6. Thank you all for your replies. I feel a bit better about it now. The reason I worry is that they are a particularly low year 6 and we need to come out above floor targets. I will do my utmost to get them there but we shall see. Thanks for your ideas.
    Violet x
  7. If they are a low achieving Year 6 as far as literacy is concerned, you could consider participating in my Y6 literacy research project - see the 2012 Y6 Literacy research thread. Every predicted L3 is virtually guaranteed L4 AND it costs nothing!

  8. minnieminx

    minnieminx New commenter

    Make sure you do a clear and obvious assessment early in the Autumn term. Then add on 2 sublevels for each child and work out the percentages at each level. Have a frank discussion with your HT about where they will be and then the support needed to get them there. If you can do all this before the end of Sept, you will keep yourself covered should they not reach floor targets next summer.

    Worry not though, they obviously thought you were fab and so you must be!
  9. I know lots of people don't think about SATs until February but you should be aware that many schools start training for SATs from September and will be doing weekly comprehension tasks and writing tasks to train them up. I'm not sure whether I agree with it, but there's no doubt it works. We set by level in my school and use the CPG practice SATs papers for revision:
    The children are involved in marking the work using the mark schemes and are well aware of what they should do to achieve the next level. They love Y6 in our school so it's not depriving them of their childhood (I know we'll be accused of this!) and our results are great.
  10. Hi
    I am new to yr6 and I am an NQT so really stressing about yr6 as I just don't know what to expect. I want to assess the children straight away so I see what they can do and what they may have forgot over summer. How do I go about this whilst getting to know them?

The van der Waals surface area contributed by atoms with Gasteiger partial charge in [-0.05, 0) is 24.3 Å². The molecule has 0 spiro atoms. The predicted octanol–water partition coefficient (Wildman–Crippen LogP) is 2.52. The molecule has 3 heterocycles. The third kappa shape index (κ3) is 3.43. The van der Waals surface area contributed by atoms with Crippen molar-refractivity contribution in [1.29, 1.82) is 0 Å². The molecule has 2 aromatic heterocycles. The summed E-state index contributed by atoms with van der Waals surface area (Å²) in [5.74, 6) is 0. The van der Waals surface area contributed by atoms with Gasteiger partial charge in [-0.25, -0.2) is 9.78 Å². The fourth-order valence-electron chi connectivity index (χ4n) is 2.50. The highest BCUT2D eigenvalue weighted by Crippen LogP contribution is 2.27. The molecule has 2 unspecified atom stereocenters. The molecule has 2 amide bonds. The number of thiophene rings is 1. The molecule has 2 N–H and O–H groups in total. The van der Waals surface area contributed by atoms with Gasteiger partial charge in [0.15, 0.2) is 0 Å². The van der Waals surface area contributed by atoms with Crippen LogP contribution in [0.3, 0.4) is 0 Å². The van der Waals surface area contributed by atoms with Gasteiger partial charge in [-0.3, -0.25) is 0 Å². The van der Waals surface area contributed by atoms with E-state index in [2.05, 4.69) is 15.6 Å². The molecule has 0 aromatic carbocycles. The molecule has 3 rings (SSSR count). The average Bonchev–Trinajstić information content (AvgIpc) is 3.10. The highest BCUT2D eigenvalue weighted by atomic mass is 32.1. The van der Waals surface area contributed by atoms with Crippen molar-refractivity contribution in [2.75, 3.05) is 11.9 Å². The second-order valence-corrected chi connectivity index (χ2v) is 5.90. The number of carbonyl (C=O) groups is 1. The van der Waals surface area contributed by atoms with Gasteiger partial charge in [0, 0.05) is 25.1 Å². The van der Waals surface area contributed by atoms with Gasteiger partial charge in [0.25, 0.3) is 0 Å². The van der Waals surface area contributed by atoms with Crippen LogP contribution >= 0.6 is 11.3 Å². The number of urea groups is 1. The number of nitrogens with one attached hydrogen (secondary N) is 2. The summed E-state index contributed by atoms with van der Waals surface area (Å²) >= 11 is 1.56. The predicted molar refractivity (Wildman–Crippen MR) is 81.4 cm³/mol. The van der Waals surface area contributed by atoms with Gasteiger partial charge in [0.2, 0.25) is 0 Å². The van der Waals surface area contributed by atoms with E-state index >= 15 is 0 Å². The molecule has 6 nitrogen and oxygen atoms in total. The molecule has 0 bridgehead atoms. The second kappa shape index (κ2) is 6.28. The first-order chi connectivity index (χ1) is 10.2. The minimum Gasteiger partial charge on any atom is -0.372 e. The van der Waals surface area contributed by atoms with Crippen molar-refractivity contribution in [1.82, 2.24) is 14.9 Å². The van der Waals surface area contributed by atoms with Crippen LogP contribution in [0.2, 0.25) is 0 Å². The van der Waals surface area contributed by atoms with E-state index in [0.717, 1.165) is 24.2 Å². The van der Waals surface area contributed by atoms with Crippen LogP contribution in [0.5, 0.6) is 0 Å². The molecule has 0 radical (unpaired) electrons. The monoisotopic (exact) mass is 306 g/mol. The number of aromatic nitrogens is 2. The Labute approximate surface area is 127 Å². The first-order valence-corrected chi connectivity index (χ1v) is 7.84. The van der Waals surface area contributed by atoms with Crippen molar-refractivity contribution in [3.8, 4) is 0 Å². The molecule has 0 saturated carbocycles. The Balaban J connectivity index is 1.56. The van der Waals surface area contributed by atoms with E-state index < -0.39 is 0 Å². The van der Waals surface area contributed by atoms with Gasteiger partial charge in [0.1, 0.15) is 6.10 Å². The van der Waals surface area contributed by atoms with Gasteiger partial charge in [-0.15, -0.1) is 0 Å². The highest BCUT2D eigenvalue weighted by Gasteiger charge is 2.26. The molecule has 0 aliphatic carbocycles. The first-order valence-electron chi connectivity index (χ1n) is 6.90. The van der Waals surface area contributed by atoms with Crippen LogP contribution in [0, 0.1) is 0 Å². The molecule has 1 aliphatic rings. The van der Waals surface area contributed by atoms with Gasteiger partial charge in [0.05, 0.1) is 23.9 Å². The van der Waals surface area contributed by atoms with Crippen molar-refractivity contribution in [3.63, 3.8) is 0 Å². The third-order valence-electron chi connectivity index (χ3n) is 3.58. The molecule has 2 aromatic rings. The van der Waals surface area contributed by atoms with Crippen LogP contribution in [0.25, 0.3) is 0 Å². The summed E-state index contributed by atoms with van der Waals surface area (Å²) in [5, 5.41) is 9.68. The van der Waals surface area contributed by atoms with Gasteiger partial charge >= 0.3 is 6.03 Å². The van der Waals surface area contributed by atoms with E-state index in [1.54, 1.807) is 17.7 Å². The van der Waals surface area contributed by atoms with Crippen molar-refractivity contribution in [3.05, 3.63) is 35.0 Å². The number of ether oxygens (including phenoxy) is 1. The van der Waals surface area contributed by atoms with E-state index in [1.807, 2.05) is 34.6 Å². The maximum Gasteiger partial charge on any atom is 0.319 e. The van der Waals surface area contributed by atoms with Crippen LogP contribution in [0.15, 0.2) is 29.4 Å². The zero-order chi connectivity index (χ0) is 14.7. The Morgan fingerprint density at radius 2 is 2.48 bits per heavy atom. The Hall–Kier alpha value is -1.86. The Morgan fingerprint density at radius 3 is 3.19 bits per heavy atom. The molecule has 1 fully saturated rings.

11. razziegyp

    razziegyp New commenter

    We do an old Year 6 Sats paper just as soon as we can...like 2nd week in. I find it invaluable for a more accurate assessment as the Yr 5 optional Sat gives inflated marks I feel. Also come March and April I don't mind admitting that mine cover as many old papers as we can fit in ......the kids get really keen to beat their previous scores and almost seem to enjoy the challenge........ bizarrely!!
  12. Thanks razziegyp
    What type of activities should I do in the first week? I am trying to get some planning done at the moment and I am struggling to come up with any ideas for lessons, apart for behaviour/routine etc.
  13. razziegyp

    razziegyp New commenter

    I always get straight stuck in.....in Maths: reading, writing, ordering numbers, rounding to 10, 100 and 1000, multiplying by 10, 100, 1000 and dividing by same etc....... Literacy: a lot of independent writing (often with a personal bias so you can get to know them) so you can assess their natural understanding of punctuation and sentence construction.........get your project going in the afternoons......... some Circle time that results in a class charter..........rights and responsibilities............loads of stuff to do in that first week!!